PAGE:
Training for altitude

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  • #3390
    ScottyP
    Participant

    I’m a Floridian who inexplicably got interested in alpine climbing. I train for uphill using bridges, steep slopes next to the freeway and a plyo box. I was pretty gassed above 12000 ft on a trip to the Sierras (though fatigue, dehydration and fear were probably factors in addition to the altitude). How can I train for altitude? I’ve pretty much ruled out masks and low O2 tents based on research. Wind sprints? What duration, how often, and how far out from my trips to altitude? Thanks.

Posted In: Alpinism

  • Participant
    Max McKee on #3391

    I live at sea level as well and am training for 14ers. I am limited on my time when I do get out to hills, so I do not have the time for acclimatization. The best I can do is just build up my aerobic base as much as possible, stay very well hydrated and go fast and light on my climb. I usually start trying to hydrate well at least a day or two before my climb. It can be difficult to want to drink once you’re up there, but I found it really helps me. As far as I know, altitude training masks don’t work.

    I also feel that focusing on aerobic work at nose breathing pace has given me the best results, versus focusing on sprints. Though, I do incorporate hill sprints into my base period for strength training.

    I have a post about this in the mountaineering section and Scott gives some useful information about strategy and what not.

    Keymaster
    Scott Johnston on #3400

    Scotty;
    Florida does not give you much access to altitude and the hypoxic tents have a some down sides as well. Max is right that wind sprints are going to be training exactly the wrong metabolic system you will be needing in the mountains. The best you can do is build your aerobic capacity as well as you can though low intensity high volume training. If you have any tall building access hiking the stair wells with really be as specific as you can find in FL. This won’t do anything about the altitude but it will make you less reliant on your anaerobic metabolism.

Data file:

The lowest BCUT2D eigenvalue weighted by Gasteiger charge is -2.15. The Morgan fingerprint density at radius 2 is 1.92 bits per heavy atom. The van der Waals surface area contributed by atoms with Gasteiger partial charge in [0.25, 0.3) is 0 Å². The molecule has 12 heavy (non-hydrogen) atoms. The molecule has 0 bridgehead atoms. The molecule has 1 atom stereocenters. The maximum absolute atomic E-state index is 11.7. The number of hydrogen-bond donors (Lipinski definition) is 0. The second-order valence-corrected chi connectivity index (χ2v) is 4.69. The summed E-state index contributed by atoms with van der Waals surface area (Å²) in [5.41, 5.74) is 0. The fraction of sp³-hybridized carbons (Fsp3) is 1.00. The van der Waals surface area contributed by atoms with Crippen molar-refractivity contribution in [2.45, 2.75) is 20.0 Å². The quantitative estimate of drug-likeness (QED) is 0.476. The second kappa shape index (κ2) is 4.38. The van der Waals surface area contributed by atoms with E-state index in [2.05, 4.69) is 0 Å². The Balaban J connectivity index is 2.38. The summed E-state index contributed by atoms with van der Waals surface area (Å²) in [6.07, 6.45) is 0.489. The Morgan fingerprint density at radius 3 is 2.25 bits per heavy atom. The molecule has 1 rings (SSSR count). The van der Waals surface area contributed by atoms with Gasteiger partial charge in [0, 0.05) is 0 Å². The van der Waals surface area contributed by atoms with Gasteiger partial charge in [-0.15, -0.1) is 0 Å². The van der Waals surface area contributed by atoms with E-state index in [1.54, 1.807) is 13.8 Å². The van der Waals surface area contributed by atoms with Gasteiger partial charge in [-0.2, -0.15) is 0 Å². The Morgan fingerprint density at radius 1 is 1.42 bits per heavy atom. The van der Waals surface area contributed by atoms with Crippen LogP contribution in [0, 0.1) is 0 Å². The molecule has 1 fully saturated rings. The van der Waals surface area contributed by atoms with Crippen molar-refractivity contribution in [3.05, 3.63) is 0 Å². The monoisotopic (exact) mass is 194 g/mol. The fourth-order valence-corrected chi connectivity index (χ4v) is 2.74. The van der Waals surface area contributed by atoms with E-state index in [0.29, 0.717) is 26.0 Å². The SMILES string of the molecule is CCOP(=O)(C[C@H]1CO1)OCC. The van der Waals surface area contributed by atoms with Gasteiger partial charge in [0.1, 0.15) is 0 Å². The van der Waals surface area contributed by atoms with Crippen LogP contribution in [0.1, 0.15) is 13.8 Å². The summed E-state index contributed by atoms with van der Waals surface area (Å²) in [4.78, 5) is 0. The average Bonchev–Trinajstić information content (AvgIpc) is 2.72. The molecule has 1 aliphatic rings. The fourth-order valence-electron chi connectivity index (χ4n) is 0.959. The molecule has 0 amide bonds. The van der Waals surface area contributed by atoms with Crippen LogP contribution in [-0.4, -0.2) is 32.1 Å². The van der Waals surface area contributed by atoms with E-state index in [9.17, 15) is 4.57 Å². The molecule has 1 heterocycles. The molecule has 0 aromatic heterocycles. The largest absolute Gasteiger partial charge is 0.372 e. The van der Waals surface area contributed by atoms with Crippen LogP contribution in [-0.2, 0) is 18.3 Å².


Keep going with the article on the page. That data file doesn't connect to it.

Last year we had a client who lived in Manhattan. We coached him on our Pro plan. So, he was stuck doing sea level training just like you. Other than some strength work he ran and hiked tall buildings. Last May he climbed both Cho Oyu and Everest without oxygen inside of three weeks. Make your self into an aerobic beast. Stay far away from anaerobic work like wind sprints or high intensity interval based gym workouts. They will NOT do what you may have been lead to believe they do.

    Scott

    Participant
    BeLimbach on #3516

    ScottyP,
    what Max McKee wrote is also my experience from the past two years.
    I live in a not very hilly area and training endurance (running) was a subjective good choice to climb at least towards 3.770m (12,369 ft, Wildspitze, Austria) with lots of reserves.
    The opposite has been true this year due to some nasty knee problems which took me out of running. I would think that riding a bike would be somewhat of an alternative being probably less effective with regard to the objective, but better than nothing.
    And as Scott says, taking stairs instead of a lift, will help also.
    It will certainly help!

    Good luck!
    Bernd

    Participant
    Ed Schaefer on #3675

    I definitely agree that more aerobic capacity threshold training is probably the best way to prepare for altitude, but I recently heard about the below which might be worth looking into.

    Altitude training masks definitely do not work, but Bas Rutten swears by his O2 trainer: http://www.o2trainer.com/

    I just got one to try, mostly because I read so many testimonials of people who it helped eliminate asthma symptoms, but they claim that if you use it while exercising it will greatly improve your lung strength which will in theory help at high altitudes. I suspect this works in much the same way that the AeT training does.

    My idea is to combine the O2 trainer with my AeT runs and see what kind of results I get.

    Keymaster
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